• 1 March 1937 – 15 April 1938: Commander of Aufklärungsgruppe 12 (Reconnaissance Group 12) and, at the same time, Military Airfield Commandant Stargard-Klützow.
  • 16 April 1938 – 30 June 1944: Quartermaster General (Generalquartiermeister) of the Luftwaffe
    • When the planning for the Stalingrad airlift was taking place (which turned out to be an absolute catastrophe, and in effect began the demise of the Luftwaffe and the end of Germany's war), it was estimated that to sustain a fighting force of 250,000 men would need air drops of between six hundred and 750 tons per day. The Sixth Army’s supply requirements were initially established at 750 tons per day, but later reduced to five hundred tons per day. The required aircraft and crews for the Stalingrad airlift assembled on short notice from the advanced flight training school. Sending many of the Luftwaffe’s most experienced instructor-pilots contributed to degradation in the quality of new pilots being trained. Every single available aircraft was mobilized for the Stalingrad airlift. On 23 November 1942, Generalleutnant Hans-Georg von Seidel, the Quartermaster General of the Luftwaffe, ordered all Ju-52s (transport aircraft); Ju-86s (trainer; completely inappropriate as a transport); FW-200s and Ju-90s (long-range reconnaissance aircraft); He-111s (long-range bomber), from every unit, staff, ministry, and the Office of the Chief of Training. Six hundred aircraft along with some of the best flight instructors were stripped away from the training facilities. Specialized training schools were closed due to the efforts taken to ensure the success of the airlift. By early December 1942, Fourth Air Fleet (Luftflotte 4) had approximately five hundred aircraft at their disposal, with more becoming available as the operations progressed. Germany’s top military leaders were wrongly convinced that the number of aircraft now dedicated to the operations was sufficient to meet the logistical needs of the Sixth Army. The airlift fleet was based at Tatsinskaya.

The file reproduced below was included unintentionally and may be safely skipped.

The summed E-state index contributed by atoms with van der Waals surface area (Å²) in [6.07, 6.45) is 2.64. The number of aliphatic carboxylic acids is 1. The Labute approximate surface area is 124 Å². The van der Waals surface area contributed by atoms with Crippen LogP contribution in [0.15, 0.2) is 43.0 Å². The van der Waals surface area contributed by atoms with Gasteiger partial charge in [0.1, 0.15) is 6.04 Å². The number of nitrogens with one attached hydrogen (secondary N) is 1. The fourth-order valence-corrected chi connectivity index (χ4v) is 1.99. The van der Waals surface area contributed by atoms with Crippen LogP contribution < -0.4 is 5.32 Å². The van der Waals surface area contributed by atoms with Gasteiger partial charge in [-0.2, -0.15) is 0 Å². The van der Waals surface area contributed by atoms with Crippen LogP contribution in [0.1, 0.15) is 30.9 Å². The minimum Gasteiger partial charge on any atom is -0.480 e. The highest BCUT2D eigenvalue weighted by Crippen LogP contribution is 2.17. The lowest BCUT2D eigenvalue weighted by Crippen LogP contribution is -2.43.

• 1 July 1944 – 27 February 1945: Commander-in-Chief of Luftflotte 10 (Air Fleet 10)
  • 27 February – 6 May 1945: Führer (leader) Reserve Luftwaffe High Command

POW and post-war

  • 6–17 May 1945: Prisoner of war in American captivity
  • 17 May 1945 – 17 May 1948: Prisoner of war in British captivity
    • 9 January 1946 transferred to Island Farm Special Camp 11
    • 12 May 1948 transferred to Camp 186 for repatriation
  • 1949 Von Seidel gave a lecture about how the supply of aviation fuel was a major factor in the war.
  • In the early 1950s, he corresponded with authors seeking further information about the war for a book.


  • Fahnenjunker: 18 March 1910
  • Fahnenjunker-Unteroffizier: 5 August 1910
  • Fähnrich: 16 November 1910 (Officer Cadet)
  • Leutnant: 18 August 1911 (Patent 20 August 1909)
  • Oberleutnant: 18 August 1915
  • Rittmeister: 18 August 1918
    • Changed into Hauptmann i. G.: 21 August 1918
  • Major i. G.: 1 May 1934


  • Oberstleutnant i. G.: 1 April 1936
  • Oberst i. G.: 1 August 1938
  • Generalmajor: 1 September 1939
  • Generalleutnant: 19 July 1940
  • General der Flieger: 1 January 1942

Awards and decorations


External links


  1. Benjamin Freiherr von Schilling, her first husband, whom she married 1914, was born 1885. He fell () as a German officer on the Eastern Front in 1915. They had one son. Alexander was adopted by Hans-Georg von Seidel.